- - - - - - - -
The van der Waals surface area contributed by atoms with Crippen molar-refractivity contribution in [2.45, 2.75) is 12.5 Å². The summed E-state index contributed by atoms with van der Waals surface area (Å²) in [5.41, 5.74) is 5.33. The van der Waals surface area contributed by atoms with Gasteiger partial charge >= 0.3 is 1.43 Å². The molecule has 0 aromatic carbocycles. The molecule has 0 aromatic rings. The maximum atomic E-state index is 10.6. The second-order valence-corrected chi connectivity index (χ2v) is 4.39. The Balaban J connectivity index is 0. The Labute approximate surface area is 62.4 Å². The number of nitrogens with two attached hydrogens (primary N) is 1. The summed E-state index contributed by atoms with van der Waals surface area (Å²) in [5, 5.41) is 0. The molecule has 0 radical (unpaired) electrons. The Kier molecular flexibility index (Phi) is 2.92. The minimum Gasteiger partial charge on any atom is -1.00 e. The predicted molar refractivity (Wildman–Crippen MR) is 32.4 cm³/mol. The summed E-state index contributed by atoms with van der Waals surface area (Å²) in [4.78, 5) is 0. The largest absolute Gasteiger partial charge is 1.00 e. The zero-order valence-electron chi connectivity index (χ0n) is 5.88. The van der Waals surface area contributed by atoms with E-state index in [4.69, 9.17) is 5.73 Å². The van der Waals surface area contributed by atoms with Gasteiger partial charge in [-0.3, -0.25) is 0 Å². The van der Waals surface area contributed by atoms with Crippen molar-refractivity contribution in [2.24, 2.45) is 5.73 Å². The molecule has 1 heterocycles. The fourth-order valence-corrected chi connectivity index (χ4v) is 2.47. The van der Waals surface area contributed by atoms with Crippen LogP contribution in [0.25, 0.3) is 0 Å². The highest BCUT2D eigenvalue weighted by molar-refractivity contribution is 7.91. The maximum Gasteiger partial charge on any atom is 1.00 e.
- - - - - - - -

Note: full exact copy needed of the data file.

The van der Waals surface area contributed by atoms with Crippen molar-refractivity contribution in [2.45, 2.75) is 12.5 Å². The summed E-state index contributed by atoms with van der Waals surface area (Å²) in [5.41, 5.74) is 5.33. The van der Waals surface area contributed by atoms with Gasteiger partial charge >= 0.3 is 1.43 Å². The molecule has 0 aromatic carbocycles. The molecule has 0 aromatic rings. The maximum atomic E-state index is 10.6. The second-order valence-corrected chi connectivity index (χ2v) is 4.39. The Balaban J connectivity index is 0. The Labute approximate surface area is 62.4 Å². The number of nitrogens with two attached hydrogens (primary N) is 1. The summed E-state index contributed by atoms with van der Waals surface area (Å²) in [5, 5.41) is 0. The molecule has 0 radical (unpaired) electrons. The Kier molecular flexibility index (Phi) is 2.92. The minimum Gasteiger partial charge on any atom is -1.00 e. The predicted molar refractivity (Wildman–Crippen MR) is 32.4 cm³/mol. The summed E-state index contributed by atoms with van der Waals surface area (Å²) in [4.78, 5) is 0. The largest absolute Gasteiger partial charge is 1.00 e. The zero-order valence-electron chi connectivity index (χ0n) is 5.88. The van der Waals surface area contributed by atoms with E-state index in [4.69, 9.17) is 5.73 Å². The van der Waals surface area contributed by atoms with Gasteiger partial charge in [-0.3, -0.25) is 0 Å². The van der Waals surface area contributed by atoms with Crippen molar-refractivity contribution in [2.24, 2.45) is 5.73 Å². The molecule has 1 heterocycles. The fourth-order valence-corrected chi connectivity index (χ4v) is 2.47. The van der Waals surface area contributed by atoms with Crippen LogP contribution in [0.25, 0.3) is 0 Å². The highest BCUT2D eigenvalue weighted by molar-refractivity contribution is 7.91. The maximum Gasteiger partial charge on any atom is 1.00 e.